Commensal Bacteria in the Cystic Fibrosis Airway Microbiome Reduce P. aeruginosa Induced Inflammation.

Andrew Tony-Odigie, Leonie Wilke, Sébastien Boutin, Alexander H Dalpke, Buqing Yi

Abstract

Chronic Pseudomonas aeruginosa infections play an important role in the progress of lung disease in patients suffering from cystic fibrosis (CF). Recent studies indicate that polymicrobial microbiome profiles in the airway are associated with less inflammation. Thus, the hypothesis was raised that certain commensal bacteria might protect the host from inflammation. We therefore performed a screening study with commensals isolated from CF airway microbiome samples to identify potential beneficial commensals. We isolated more than 80 aerobic or facultative anaerobic commensal strains, including strains from genera Streptococcus, Neisseria, Actinomyces, Corynebacterium, Dermabacter, Micrococcus and Rothia. Through a screening experiment of co-infection in human epithelial cell lines, we identified multiple commensal strains, especially strains belonging to Streptococcus mitis, that reduced P. aeruginosa triggered inflammatory responses. The results were confirmed by co-infection experiments in ex-vivo precision cut lung slices (PCLS) from mice. The underlying mechanisms of the complex host-pathogen-commensal crosstalk were investigated from both the host and the bacterial sides with a focus on S. mitis. Transcriptome changes in the host in response to co-infection and mono-infection were evaluated, and the results indicated that several signalling pathways mediating inflammatory responses were downregulated by co-infection with S. mitis and P. aeruginosa compared to P. aeruginosa mono-infection, such as neutrophil extracellular trap formation. The genomic differences among S. mitis strains with and without protective effects were investigated by whole genome sequencing, revealing genes only present in the S. mitis strains showing protective effects. In summary, through both in vitro and ex vivo studies, we could identify a variety of commensal strains that may reduce host inflammatory responses induced by P. aeruginosa infection. These findings support the hypothesis that CF airway commensals may protect the host from inflammation.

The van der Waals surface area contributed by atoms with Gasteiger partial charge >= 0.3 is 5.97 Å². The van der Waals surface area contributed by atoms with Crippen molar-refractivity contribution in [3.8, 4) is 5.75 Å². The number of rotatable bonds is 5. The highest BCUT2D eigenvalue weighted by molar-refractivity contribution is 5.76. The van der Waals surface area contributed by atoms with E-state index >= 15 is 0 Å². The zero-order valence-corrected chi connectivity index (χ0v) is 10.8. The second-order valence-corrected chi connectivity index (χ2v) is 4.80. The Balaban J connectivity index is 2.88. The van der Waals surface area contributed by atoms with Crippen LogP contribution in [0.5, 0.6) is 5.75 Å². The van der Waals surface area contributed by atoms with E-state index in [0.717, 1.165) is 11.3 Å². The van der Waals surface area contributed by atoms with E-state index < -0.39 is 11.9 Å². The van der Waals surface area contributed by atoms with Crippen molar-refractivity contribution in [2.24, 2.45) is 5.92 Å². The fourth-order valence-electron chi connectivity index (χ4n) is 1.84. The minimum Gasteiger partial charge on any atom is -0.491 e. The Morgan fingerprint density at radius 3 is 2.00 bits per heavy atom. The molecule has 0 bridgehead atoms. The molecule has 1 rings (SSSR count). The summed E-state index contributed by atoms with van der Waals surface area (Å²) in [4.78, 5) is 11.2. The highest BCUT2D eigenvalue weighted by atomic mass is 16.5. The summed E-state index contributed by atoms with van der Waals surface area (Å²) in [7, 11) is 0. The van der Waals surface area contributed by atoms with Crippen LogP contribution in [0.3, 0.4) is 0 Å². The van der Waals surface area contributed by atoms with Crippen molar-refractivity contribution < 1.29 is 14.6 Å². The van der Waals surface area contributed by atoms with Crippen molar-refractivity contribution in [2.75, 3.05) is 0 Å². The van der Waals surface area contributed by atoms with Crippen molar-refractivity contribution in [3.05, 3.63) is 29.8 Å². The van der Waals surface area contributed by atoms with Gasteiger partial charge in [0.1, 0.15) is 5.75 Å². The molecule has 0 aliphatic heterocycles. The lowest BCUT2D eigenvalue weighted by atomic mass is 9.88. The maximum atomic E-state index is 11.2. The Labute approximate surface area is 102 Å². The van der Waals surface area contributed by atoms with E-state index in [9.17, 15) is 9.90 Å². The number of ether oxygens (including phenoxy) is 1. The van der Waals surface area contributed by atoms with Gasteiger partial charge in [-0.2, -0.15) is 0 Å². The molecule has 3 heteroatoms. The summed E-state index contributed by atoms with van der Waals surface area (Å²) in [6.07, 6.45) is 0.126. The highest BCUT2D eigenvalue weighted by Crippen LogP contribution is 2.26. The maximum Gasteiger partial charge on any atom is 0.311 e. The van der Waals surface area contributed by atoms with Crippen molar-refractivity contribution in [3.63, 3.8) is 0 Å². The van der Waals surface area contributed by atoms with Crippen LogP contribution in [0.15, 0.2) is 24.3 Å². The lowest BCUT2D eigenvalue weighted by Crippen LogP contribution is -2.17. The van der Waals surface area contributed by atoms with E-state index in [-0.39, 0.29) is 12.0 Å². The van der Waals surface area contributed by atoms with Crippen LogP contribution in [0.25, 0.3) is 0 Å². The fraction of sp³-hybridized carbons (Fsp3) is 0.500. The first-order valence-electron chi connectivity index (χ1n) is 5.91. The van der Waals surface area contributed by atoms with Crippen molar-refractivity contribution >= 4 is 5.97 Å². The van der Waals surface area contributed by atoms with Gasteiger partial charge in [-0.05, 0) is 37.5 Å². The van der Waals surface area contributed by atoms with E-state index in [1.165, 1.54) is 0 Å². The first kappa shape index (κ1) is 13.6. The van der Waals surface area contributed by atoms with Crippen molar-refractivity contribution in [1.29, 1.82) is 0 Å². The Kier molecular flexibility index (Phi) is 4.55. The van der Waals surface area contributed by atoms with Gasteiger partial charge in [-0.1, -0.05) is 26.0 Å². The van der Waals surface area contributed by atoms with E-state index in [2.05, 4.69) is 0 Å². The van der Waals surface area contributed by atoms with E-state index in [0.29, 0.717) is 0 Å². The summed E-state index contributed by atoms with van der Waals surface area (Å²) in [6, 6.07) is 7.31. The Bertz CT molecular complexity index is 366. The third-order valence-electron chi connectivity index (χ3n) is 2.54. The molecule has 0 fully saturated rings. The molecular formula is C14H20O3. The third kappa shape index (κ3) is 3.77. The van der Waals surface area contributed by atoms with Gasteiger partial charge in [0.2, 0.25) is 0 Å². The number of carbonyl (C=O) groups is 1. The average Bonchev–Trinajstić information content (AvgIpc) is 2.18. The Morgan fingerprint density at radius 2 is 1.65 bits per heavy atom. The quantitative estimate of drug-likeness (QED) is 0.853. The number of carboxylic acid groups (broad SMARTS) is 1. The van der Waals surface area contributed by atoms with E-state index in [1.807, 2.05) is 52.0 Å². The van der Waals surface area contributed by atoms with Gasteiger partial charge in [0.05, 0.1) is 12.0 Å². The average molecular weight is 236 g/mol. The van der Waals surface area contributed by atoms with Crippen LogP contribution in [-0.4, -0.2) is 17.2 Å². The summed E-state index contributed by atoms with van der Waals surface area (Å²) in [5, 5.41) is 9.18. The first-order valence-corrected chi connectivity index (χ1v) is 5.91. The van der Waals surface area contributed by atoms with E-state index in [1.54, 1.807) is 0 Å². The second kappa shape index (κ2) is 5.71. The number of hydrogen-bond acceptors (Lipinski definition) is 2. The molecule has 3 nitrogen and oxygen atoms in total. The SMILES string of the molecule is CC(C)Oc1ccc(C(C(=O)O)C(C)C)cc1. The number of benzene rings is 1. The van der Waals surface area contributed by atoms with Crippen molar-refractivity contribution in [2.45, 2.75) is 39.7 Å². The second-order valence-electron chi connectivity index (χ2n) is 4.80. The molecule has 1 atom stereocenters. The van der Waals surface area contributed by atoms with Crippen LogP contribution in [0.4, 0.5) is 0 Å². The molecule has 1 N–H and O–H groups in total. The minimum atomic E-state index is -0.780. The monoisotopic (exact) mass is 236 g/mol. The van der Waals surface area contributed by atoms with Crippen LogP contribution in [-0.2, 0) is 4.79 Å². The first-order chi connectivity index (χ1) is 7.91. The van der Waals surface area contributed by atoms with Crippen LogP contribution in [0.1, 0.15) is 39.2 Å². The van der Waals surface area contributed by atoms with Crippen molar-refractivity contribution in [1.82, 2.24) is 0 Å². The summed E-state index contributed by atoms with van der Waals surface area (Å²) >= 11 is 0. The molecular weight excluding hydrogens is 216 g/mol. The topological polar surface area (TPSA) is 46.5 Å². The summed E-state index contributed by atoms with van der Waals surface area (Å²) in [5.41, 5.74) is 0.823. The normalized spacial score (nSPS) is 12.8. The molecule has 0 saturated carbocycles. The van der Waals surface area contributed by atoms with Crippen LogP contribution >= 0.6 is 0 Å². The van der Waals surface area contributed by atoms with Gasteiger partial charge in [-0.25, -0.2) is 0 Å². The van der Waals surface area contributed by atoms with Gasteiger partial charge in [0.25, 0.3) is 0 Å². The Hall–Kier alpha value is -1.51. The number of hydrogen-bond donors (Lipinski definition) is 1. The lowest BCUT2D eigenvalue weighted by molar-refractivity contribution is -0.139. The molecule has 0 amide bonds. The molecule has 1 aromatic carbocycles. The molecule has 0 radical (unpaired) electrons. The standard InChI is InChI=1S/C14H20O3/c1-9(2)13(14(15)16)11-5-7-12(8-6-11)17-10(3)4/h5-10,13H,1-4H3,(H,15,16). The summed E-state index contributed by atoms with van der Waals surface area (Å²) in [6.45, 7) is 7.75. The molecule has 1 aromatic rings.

Original languageEnglish
JournalFrontiers in Cellular and Infection Microbiology
Volume12
Pages (from-to)824101
ISSN2235-2988
DOIs
Publication statusPublished - 2022

Research Areas and Centers

  • Academic Focus: Center for Infection and Inflammation Research (ZIEL)

DFG Research Classification Scheme

  • 204-03 Medical Microbiology and Mycology, Hygiene, Molecular Infection Biology
  • 204-05 Immunology

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